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New York, NY Morris Park Auto Wreck, Jul 1905


Automobile in Collision on the Road to Morris Park.

Automobiles were responsible for a chapter of accidents both in and near the Morris Park race track, just above West Farms, yesterday. Mrs. De Lancey Kane cut about the face and bruised in a collision between C. Oliver S. Dale, President of the Rubber Goods Manufacturing Company.

The accident occurred on the William's Bridge Road, not far from the track. Mrs. Kane was taken in another automobile to the Woodmansten Inn, where she was attended by a physician, and then left for home.

The news of this accident was received by the clubhouse guests at Morris Park toward the close of an exceptionally stirring race day, in which three racing machines were badly damaged and a boy injured. In addition, three well-known chauffeurs escaped fatal injuries almost by a miracle.

The first trouble came when Dan Wurgis, driving the thirty-two-horse-power Reo Bird, a machine that has earned a reputation for fast work, ran completely off the banked side of the track. In making the lower turn in a practice run before the races were called, the rear wheels skidded, and to prevent himself from twisting completely around the track Wurgis steered his car further up the bank. At the speed he was going, it carried him to the edge and in a twinkling he dashed over the low rail, ripping away over twenty feet of boards.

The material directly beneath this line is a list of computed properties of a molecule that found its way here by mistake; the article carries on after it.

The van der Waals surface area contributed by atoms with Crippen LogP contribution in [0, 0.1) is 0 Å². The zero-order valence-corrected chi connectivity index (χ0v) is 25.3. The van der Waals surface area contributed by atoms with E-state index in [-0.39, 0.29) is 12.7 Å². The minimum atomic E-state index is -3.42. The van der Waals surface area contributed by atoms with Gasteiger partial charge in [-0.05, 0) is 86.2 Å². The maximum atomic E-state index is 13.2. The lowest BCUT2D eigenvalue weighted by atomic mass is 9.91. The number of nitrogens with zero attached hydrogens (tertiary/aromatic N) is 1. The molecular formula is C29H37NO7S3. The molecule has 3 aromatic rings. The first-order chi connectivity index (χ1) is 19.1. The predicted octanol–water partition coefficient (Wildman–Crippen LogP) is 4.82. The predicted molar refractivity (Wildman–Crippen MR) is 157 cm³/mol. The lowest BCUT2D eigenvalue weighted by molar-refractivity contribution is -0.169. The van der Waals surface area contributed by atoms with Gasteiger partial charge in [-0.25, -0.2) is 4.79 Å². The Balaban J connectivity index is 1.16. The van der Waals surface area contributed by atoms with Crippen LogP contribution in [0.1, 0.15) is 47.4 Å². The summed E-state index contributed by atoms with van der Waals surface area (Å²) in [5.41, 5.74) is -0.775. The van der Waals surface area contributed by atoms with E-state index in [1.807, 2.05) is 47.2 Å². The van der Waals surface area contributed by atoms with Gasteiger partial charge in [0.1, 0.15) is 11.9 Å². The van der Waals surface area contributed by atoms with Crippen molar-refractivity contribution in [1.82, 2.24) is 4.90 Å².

Seeing that he was going over, Wurgis jumped and landed on his back on the soft turf, about ten feet below. The car, after performing a spectacular leap in the air, landed on its wheels, smashing them all and breaking one entirely off.

The next accident occurred in the heavyweight championship race. Four cars were in this event, Paul Sartori driving Alfred G. Vanderbilt's ninety-horse-power Fiat.

In making the upper turn on the first lap, he swerved, ran into the fence on the outside, ripped away several feet of boards and twenty feet of the iron piping which supplies water for the track. A crowd of boys, who had evaded the small force of police, were peering between the rails.

Bits of splintered boards and iron struck sixteen-year-old Joseph Holahan of William's Bridge. He was unconscious when picked up, and it was feared his skull was fractured. A call was sent for an ambulance, and the boy was carried to the clubhouse, in one of the official's machines. He was removed to Fordham Hospital.

Mr. Roberts, who was driving the 60 horse power Thomas car that is entered for the Vanderbilt Cup race, had an accident on the last lap, as he was making the treacherous lower turn. The rear right wheel was ripped clean off. The car settled and swerved so badly that it was in imminent danger of toppling over. Roberts was hurled against the wheel and although painfully injured, he succeeded in guiding the car beyond the curve and brought it up by the side of the fence, running 100 yards or more on.

The car in which Mrs. De Laney Kane and another woman were being driven to the clubhouse, was driven by C. Oliver Iselin's chauffer[sic]. Mr. Dale's car was driven by his chauffeur, and in it were Mrs. Dale's sister, Miss Hutchinson, and another young woman. It was on its way to meet Mr. Dale and take him to his country home in Larchmont. The car was uninjured, although the occupants were slightly bruised, and continued on its way to Larchmont. The Iselin car was laid up for repairs.

The New York Times, New York, NY 4 Jul 1905

article | by Dr. Radut